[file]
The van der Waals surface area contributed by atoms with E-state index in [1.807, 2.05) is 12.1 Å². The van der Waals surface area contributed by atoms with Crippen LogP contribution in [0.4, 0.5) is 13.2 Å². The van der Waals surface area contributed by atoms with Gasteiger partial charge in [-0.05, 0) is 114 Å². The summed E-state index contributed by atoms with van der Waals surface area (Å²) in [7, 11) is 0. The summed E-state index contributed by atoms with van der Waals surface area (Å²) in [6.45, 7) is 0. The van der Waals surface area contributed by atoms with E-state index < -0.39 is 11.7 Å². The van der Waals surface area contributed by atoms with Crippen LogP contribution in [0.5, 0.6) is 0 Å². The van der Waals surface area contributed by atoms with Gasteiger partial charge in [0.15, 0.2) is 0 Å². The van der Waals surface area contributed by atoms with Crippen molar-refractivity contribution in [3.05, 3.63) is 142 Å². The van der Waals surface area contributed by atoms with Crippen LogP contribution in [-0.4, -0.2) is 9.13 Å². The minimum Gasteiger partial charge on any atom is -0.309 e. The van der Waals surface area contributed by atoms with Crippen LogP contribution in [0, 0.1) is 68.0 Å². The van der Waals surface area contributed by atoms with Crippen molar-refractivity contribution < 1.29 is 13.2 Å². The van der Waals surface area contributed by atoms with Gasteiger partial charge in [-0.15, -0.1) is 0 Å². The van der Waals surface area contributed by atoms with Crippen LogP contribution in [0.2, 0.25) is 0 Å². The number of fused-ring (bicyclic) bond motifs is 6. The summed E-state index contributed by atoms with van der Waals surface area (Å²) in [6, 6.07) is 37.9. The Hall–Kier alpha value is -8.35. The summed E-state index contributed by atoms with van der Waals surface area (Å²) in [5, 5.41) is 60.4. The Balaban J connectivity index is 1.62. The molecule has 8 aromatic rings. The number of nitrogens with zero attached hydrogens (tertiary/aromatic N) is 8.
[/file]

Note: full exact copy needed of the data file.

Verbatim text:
The van der Waals surface area contributed by atoms with E-state index in [1.807, 2.05) is 12.1 Å². The van der Waals surface area contributed by atoms with Crippen LogP contribution in [0.4, 0.5) is 13.2 Å². The van der Waals surface area contributed by atoms with Gasteiger partial charge in [-0.05, 0) is 114 Å². The summed E-state index contributed by atoms with van der Waals surface area (Å²) in [7, 11) is 0. The summed E-state index contributed by atoms with van der Waals surface area (Å²) in [6.45, 7) is 0. The van der Waals surface area contributed by atoms with E-state index < -0.39 is 11.7 Å². The van der Waals surface area contributed by atoms with Crippen LogP contribution in [0.5, 0.6) is 0 Å². The van der Waals surface area contributed by atoms with Gasteiger partial charge in [0.15, 0.2) is 0 Å². The van der Waals surface area contributed by atoms with Crippen molar-refractivity contribution in [3.05, 3.63) is 142 Å². The van der Waals surface area contributed by atoms with Crippen LogP contribution in [-0.4, -0.2) is 9.13 Å². The minimum Gasteiger partial charge on any atom is -0.309 e. The van der Waals surface area contributed by atoms with Crippen LogP contribution in [0, 0.1) is 68.0 Å². The van der Waals surface area contributed by atoms with Crippen molar-refractivity contribution < 1.29 is 13.2 Å². The van der Waals surface area contributed by atoms with Gasteiger partial charge in [-0.15, -0.1) is 0 Å². The van der Waals surface area contributed by atoms with Crippen LogP contribution in [0.2, 0.25) is 0 Å². The number of fused-ring (bicyclic) bond motifs is 6. The summed E-state index contributed by atoms with van der Waals surface area (Å²) in [6, 6.07) is 37.9. The Hall–Kier alpha value is -8.35. The summed E-state index contributed by atoms with van der Waals surface area (Å²) in [5, 5.41) is 60.4. The Balaban J connectivity index is 1.62. The molecule has 8 aromatic rings. The number of nitrogens with zero attached hydrogens (tertiary/aromatic N) is 8.